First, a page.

Here's the most difficult part of being a Canadian living in Canada: I feel like I have to wait to enjoy Christmas until American Thanksgiving has passed. We celebrate in October, which means I'm itching to ring in the Christmas season by about mid-November. I'm ready for the Christmas movies and the decorating and, my God, all the eating. But I guess I have to wait to eat and catch the Christmas classics. Whether you're American or Canadian or elsewhere, if you're wondering when Frosty The Snowman is on TV, this is a good news/bad news situation.
I don't know about you, but there's a certain natural order to holiday movie watching in my household. We like to start out with a soft entry, with your holiday episodes of The Office and Friends and such, then start dipping our toes tentatively into the cartoon classics. Movies like Rudolph The Red-Nosed Reindeer, for instance, and definitely the 1969 weirdly guilty pleasure Frosty The Snowman.
I'm just now realizing that both of those movies are based on songs, which is something you don't see every day. In the case of Frosty The Snowman, the song was sung by comedian Jimmy Durante, who voices the narrator in the movie. And fellow comedian Jackie Vernon voices the nearly eternally optimistic snowman who comes to life with the aid of a magic hat and the faith of small children. Some of whom are wearing questionable outfits like bare legs and winter coats.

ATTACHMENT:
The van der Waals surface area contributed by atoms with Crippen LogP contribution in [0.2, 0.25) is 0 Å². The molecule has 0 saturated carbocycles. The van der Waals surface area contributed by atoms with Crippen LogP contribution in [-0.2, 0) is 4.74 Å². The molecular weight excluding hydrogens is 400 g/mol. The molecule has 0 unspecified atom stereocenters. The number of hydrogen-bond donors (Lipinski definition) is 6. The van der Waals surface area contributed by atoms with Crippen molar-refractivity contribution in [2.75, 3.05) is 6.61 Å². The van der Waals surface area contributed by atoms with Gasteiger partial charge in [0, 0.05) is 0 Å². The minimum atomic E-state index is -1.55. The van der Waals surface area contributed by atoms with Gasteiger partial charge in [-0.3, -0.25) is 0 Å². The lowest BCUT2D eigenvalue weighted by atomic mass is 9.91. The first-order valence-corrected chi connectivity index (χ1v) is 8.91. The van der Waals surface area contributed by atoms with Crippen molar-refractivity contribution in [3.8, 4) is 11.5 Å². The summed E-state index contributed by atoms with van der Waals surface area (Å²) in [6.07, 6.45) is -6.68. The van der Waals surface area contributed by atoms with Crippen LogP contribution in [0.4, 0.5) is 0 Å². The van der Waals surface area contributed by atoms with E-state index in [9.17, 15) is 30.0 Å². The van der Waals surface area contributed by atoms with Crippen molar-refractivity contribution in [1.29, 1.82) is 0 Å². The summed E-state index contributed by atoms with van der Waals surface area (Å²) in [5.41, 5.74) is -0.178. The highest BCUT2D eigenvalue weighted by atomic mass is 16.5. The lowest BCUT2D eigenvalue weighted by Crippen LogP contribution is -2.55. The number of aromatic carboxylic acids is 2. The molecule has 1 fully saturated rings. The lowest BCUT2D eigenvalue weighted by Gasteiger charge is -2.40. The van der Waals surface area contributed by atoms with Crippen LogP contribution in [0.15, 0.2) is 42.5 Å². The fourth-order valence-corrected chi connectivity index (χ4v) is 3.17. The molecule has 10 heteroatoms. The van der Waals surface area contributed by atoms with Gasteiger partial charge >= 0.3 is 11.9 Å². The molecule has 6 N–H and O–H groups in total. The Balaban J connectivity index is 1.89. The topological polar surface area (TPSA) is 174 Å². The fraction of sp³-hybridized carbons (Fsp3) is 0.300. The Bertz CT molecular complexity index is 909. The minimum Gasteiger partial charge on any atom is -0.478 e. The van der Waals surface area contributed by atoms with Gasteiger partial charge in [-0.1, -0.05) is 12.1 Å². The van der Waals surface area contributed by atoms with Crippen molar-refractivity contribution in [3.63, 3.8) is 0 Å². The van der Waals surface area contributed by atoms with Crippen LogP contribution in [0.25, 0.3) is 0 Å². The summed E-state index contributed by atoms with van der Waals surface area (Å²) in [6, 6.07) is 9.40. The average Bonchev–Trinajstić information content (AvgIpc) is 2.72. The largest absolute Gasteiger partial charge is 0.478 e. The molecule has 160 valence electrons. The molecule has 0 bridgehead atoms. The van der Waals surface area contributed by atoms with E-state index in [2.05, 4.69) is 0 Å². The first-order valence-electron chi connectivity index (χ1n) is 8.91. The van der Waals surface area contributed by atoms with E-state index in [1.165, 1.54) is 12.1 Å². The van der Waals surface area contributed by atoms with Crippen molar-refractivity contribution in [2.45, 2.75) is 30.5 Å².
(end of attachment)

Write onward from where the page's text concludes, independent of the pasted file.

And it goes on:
So here's the beauty of American Thanksgiving as opposed to our Thanksgiving in Canada: my holiday leftovers are a distant memory, whereas Americans can watch Christmas movies like Frosty the Snowman on TV with a heaping plate of warmed up turkey and stuffing. Because CBS will be airing Frosty the Snowman on Friday night — yup, Nov. 23 — at 8 pm EST.
And obviously everyone is going to be really excited to end their long day of Black Friday shopping with some leftovers and a little time with the happiest snowman on the planet. Who wears a bow tie and also sings and such.
While there are plenty of Christmas movies to get excited about, of course, there is something extra special about watching Frosty. Maybe it's the magic hat, maybe it's the children whose bodies are much too small for their heads and feet, or maybe it's the magician who gets his hat stolen but comes across as the villain of the piece, even scoring a reprimand from Santa himself. I feel as though people would see the poor, misunderstood, neurotic magician named Professor Hinkle (yes, really) quite differently in 2018, but what do I know?
Here is what I do know: the minute all of you glorious Americans finish your Thanksgiving festivities I'm jumping feet first into the holiday season. I might even skip a step in my holiday movie watching and go right to Frosty the Snowman. Because what's the point of living if you can't embrace tiny elements of change now and then, am I right?